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Vaccines (Basel) ; 11(1)2022 Dec 20.
Article in English | MEDLINE | ID: covidwho-2235231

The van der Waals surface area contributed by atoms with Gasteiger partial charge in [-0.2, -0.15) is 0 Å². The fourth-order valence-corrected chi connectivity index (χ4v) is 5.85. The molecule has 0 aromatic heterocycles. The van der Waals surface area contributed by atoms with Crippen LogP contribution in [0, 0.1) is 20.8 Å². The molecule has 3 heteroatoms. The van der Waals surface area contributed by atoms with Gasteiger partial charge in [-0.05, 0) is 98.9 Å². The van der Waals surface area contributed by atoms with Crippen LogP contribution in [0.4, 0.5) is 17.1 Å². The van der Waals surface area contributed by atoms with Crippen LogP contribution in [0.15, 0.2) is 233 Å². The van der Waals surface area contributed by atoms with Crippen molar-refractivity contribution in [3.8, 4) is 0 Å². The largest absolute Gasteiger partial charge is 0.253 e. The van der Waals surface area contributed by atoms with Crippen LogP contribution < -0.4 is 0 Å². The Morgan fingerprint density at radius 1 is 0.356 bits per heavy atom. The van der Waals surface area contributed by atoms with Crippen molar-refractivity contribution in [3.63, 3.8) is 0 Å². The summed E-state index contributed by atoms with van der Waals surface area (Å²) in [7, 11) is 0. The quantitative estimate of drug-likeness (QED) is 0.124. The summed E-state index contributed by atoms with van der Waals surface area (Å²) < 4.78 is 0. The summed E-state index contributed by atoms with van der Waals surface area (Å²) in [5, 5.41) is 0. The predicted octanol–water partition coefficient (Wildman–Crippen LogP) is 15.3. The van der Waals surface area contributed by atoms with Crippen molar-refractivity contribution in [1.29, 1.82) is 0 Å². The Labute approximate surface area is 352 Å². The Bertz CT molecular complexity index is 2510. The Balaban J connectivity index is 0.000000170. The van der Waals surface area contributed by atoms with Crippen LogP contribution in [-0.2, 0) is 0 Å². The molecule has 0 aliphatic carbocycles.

OBJECTIVES: This is a longitudinal prospective study which was designed to assess the trend of anti-SARS-CoV-2 antibodies targeting the Spike (anti-S) and Nucleocapside protein (anti-N) viral antigens over a 9-month period after the administration of an anti-SARS-CoV-2 vaccine in a big COVID-19 hospital located in Northern Italy. PARTICIPANTS: 7411 vaccinated workers were included in a linear mixed-effect model analysis performed to model the anti-S decay over the 9 months following the vaccination, during serological screening performed approximately 2, 4, and 9 months following the first jab administration. Serological tests performed in the 9 months preceding vaccine administration were retrospectively analysed to identify the burden of infections occurring before vaccination. RESULTS: The serological assays were used for monitoring the antibody titres during the observational period. Vaccination significantly reduced the rate of infection and elicited a specific humoral response, which lasted during the whole observational period (9 months). A decay was observed in all considered subgroups. At 35 weeks, workers with no history of pre-vaccine infection showed a significantly lower anti-S titre (-2522 U/mL on average (-2589.7 to -2445.7)); younger workers showed significantly higher anti-S titres (140.2 U/mL on average (82.4 to 201.3)). Only seven immunocompromised workers did not show significant levels of anti-S antibodies; three of them, all females, showed a specific T-cell response. CONCLUSIONS: Comparing the 9-month periods before and after the first vaccine dose, a significant reduction in infection rate was observed (1708 cases vs. 156). Pre-vaccine infection, especially if contracted during the first pandemic wave, greatly enhanced the response to vaccination, which was significantly affected also by age both in extent and duration (inversely related). A gender effect on the T-cell immune response was observed in a small group of workers who did not produce antibodies after vaccine administration.